REPORTING FROM JOHANNESBURG, SOUTH AFRICA -- South Africans heaved a sigh of relief Sunday as former president Nelson Mandela was discharged from a hospital in good health after a laparoscopy, a surgical procedure in which a camera is inserted into the body to check abdomen or pelvis problems.
South African President Jacob Zuma said in a statement that Mandela was sent home after the procedure revealed no serious health problems. Mandela had spent the night in the hospital.
South Africa holds its breath whenever its iconic 93-year-old former president -- the nation's first black leader -- has any health issue. Rumors swirled last year when he was admitted to a hospital.
South African officials did not detail the reasons for the laparoscopy other than to say it was a related to a long-standing abdominal condition that caused Mandela some discomfort.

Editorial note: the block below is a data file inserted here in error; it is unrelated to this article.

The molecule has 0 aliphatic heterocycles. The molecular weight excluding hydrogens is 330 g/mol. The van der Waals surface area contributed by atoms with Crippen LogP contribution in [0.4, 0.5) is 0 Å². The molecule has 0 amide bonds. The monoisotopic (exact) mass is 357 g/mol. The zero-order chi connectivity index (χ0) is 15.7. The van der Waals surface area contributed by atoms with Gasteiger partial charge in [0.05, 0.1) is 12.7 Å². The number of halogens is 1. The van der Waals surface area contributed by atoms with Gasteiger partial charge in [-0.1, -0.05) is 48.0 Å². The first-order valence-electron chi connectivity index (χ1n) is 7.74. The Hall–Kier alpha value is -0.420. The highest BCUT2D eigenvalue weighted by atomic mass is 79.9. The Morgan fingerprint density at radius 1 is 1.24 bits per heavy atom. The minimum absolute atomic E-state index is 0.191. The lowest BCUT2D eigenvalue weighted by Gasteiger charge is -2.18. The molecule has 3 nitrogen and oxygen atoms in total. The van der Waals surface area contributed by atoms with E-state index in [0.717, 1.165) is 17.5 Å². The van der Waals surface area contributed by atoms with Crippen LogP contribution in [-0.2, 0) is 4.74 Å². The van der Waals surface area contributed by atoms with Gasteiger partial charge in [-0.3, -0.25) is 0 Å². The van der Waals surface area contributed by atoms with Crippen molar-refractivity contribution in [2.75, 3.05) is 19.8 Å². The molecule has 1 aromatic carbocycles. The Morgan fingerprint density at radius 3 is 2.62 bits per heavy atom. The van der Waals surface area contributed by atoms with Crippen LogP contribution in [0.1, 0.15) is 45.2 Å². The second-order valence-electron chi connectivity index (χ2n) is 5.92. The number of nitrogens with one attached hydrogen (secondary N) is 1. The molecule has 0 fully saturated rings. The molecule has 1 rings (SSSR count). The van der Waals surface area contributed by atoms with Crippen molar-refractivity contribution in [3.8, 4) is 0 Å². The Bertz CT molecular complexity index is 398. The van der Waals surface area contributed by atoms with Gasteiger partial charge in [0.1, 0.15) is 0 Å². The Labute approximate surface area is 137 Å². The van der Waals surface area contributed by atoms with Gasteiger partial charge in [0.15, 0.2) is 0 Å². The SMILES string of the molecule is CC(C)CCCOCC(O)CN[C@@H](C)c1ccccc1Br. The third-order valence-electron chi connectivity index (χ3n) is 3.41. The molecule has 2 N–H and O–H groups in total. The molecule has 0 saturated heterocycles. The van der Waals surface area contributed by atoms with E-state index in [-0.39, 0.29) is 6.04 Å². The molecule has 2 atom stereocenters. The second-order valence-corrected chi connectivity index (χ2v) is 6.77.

Defense Minister Lindiwe Sisulu said Mandela was as "fine as he can be at his age."
Mandela, who launched the African National Congress underground military campaign against apartheid in the 1960s, spent 27 years in jail for treason. After he was freed, he was elected as president in 1994, in the nation's first democratic elections.
Although he remains an enormously important symbol of freedom for South Africans and inspires people around the world, Mandela has not played an active political role for many years.
-- Robyn Dixon
Photo: Members of the media stand outside the home of Nelson Mandela on Sunday. Credit: Alexander Joe / AFP/Getty Images